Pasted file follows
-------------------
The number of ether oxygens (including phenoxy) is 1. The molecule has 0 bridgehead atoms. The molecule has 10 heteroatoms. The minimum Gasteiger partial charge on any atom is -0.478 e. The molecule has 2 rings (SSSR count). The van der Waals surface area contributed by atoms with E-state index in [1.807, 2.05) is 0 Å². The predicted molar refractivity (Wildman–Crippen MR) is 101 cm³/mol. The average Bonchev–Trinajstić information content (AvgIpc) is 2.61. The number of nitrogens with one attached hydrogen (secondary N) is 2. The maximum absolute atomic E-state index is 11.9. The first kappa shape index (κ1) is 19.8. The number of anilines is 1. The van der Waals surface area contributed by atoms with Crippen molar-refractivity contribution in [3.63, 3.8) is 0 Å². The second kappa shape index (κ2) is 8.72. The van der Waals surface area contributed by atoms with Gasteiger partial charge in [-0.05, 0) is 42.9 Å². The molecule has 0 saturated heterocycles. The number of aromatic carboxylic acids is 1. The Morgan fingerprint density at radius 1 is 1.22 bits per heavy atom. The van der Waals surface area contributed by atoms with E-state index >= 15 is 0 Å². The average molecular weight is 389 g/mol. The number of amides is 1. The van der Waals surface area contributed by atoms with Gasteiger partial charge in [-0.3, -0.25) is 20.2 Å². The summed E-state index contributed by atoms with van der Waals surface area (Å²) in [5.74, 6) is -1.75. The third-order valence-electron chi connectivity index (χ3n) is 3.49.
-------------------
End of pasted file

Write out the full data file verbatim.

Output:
The number of ether oxygens (including phenoxy) is 1. The molecule has 0 bridgehead atoms. The molecule has 10 heteroatoms. The minimum Gasteiger partial charge on any atom is -0.478 e. The molecule has 2 rings (SSSR count). The van der Waals surface area contributed by atoms with E-state index in [1.807, 2.05) is 0 Å². The predicted molar refractivity (Wildman–Crippen MR) is 101 cm³/mol. The average Bonchev–Trinajstić information content (AvgIpc) is 2.61. The number of nitrogens with one attached hydrogen (secondary N) is 2. The maximum absolute atomic E-state index is 11.9. The first kappa shape index (κ1) is 19.8. The number of anilines is 1. The van der Waals surface area contributed by atoms with Crippen molar-refractivity contribution in [3.63, 3.8) is 0 Å². The second kappa shape index (κ2) is 8.72. The van der Waals surface area contributed by atoms with Gasteiger partial charge in [-0.05, 0) is 42.9 Å². The molecule has 0 saturated heterocycles. The number of aromatic carboxylic acids is 1. The Morgan fingerprint density at radius 1 is 1.22 bits per heavy atom. The van der Waals surface area contributed by atoms with E-state index >= 15 is 0 Å². The average molecular weight is 389 g/mol. The number of amides is 1. The van der Waals surface area contributed by atoms with Gasteiger partial charge in [-0.3, -0.25) is 20.2 Å². The summed E-state index contributed by atoms with van der Waals surface area (Å²) in [5.74, 6) is -1.75. The third-order valence-electron chi connectivity index (χ3n) is 3.49.